What Is Calorie Cycling?
Calorie cycling refers to the practice of eating less calories than your body needs each day in order to lose weight or maintain a certain level of fitness. You may have heard about it before from friends, family members, or even some health professionals.
But what exactly does it mean? How do you go about doing it? What are the benefits? And how much does it cost?
There are many different types of calorie cycling. Some people choose to eat only high-calorie foods like candy, cookies, cakes, ice cream and so forth on days when they exercise or workout hard. Other people prefer to eat low-calorie food such as vegetables and fruits on non-exercise days. Still others will consume no calories at all during non-workout times (i.e., weekends).
The most common type of calorie cycling involves eating fewer calories than your body needs on non-training days and more calories than it needs on training days. For example, if you want to lose 1 pound per week, then you would eat 500 fewer calories than your daily requirement on non-training days and 1000 more calories than your daily requirement on training days.
Does It Really Work?
It all depends on how much you want to weigh and how much effort you’re willing to put into it. For example, if your body requires 1800 calories per day to maintain its current weight and you eat 500 calories less than that every day of the week but exercise moderately 3-4 times per week (i.e., burn 500-1000 more calories than you eat), then you will probably lose about 1-2 pounds per week. On the other hand, if you eat 1800 calories per day but exercise hard 4-5 times per week (i.e., burn 2000-3000 more calories than you eat), then you will probably lose about 1-2 pounds per week as well. In both cases, your weight loss will level off after a while and you’ll hit your “weight loss plateau.”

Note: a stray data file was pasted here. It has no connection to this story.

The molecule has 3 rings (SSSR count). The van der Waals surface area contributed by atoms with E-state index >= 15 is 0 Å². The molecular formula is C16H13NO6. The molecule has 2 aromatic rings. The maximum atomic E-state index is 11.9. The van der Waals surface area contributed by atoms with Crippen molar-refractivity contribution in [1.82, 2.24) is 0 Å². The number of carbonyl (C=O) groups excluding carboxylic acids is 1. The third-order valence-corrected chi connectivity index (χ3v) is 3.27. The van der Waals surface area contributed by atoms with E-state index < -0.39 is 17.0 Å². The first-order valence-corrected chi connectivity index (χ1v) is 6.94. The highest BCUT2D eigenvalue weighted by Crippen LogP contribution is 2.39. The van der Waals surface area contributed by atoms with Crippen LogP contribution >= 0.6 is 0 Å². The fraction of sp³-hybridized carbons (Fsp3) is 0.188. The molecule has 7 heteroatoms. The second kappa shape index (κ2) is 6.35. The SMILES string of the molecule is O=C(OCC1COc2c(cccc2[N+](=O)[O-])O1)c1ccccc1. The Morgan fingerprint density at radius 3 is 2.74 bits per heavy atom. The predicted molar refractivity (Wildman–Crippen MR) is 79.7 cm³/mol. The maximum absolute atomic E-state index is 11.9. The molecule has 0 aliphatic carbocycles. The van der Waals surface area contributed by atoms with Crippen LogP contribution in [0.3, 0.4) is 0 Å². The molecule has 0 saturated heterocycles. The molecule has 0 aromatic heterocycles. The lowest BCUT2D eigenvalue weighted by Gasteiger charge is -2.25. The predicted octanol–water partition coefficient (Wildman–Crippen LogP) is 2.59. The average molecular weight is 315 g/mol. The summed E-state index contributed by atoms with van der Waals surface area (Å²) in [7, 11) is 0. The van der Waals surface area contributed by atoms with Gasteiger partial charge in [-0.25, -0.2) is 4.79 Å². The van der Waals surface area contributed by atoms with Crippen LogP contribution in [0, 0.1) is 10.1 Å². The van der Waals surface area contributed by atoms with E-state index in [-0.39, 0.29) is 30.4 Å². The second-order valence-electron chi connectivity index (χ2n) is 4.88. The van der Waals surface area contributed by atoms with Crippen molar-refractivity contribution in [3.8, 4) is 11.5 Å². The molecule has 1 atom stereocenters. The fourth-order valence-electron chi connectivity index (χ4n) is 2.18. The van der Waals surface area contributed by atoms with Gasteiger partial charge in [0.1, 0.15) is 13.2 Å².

The only advantage to calorie cycling is that it makes dieting slightly easier to stick with. If you’re trying to lose 5 pounds in 2 weeks for an upcoming vacation and your weight loss plateaued at 3 pounds after a week, then you could increase your calorie deficit by 1000 calories per day for the next week (i.e., eat only 500 calories per day) in order to reach your goal.
But there’s nothing magical about calorie cycling. It’s just another diet strategy–and a rigorous one at that. Most people would be better off either sticking to a lower calorie/moderate carbohydrate diet for a longer period of time or just going to the gym for an hour three times per week. The good thing about the former is that you don’t have to think or track anything; the bad thing is that it can be really easy to get bored. The good thing about the latter is that it only takes half an hour per day and you can do whatever you want afterwards; the bad thing is that weight loss will be very slow (i.e., half a pound per week).
But if you can deal with the slow rate of weight loss, then there’s no reason to calorie cycle.
I should also point out that many women find it very difficult to accurately track their food intake. I don’t know why this is though. It could be a psychological thing or it could be a biology thing. (There’s evidence that women’s bodies deal with food in a different way than men’s bodies do.) In any case, what often happens with calorie counters is that they grossly under-eat or they binge and wind up gaining back all the weight that they lost–and more.
So if you’re a woman who wants to lose weight, I would suggest using the low/moderate carbohydrate approach instead and then just exercising as much as you feel like whenever you feel like it.
Sources & references used in this article:
Build Lean Muscle with Intermittent Fasting, Carb and Calorie Cycling by J Maxwell – breakingmuscle.com
Energy: a beginner’s guide by V Smil – 2017 – books.google.com
Sleep 101: Beginner’s Guide to Unraveling the Mysteries of Life’s Forgotten Third by D Erichsen – 2012 – books.google.com
The Pros and Cons of the Ketogenic Diet for Your Skin by WA Fitness
The climate challenge: 101 solutions to global warming by A Vaughn – dermveda.com
Find the Martial Art That Makes You Fit by D Johnson-Cane, J Glickman, J Cane – 2002 – Penguin
Exercise and training machine with microcomputer-assisted training guide by G Dauncey – 2009 – books.google.com
Safe Cycling by J Maine – breakingmuscle.com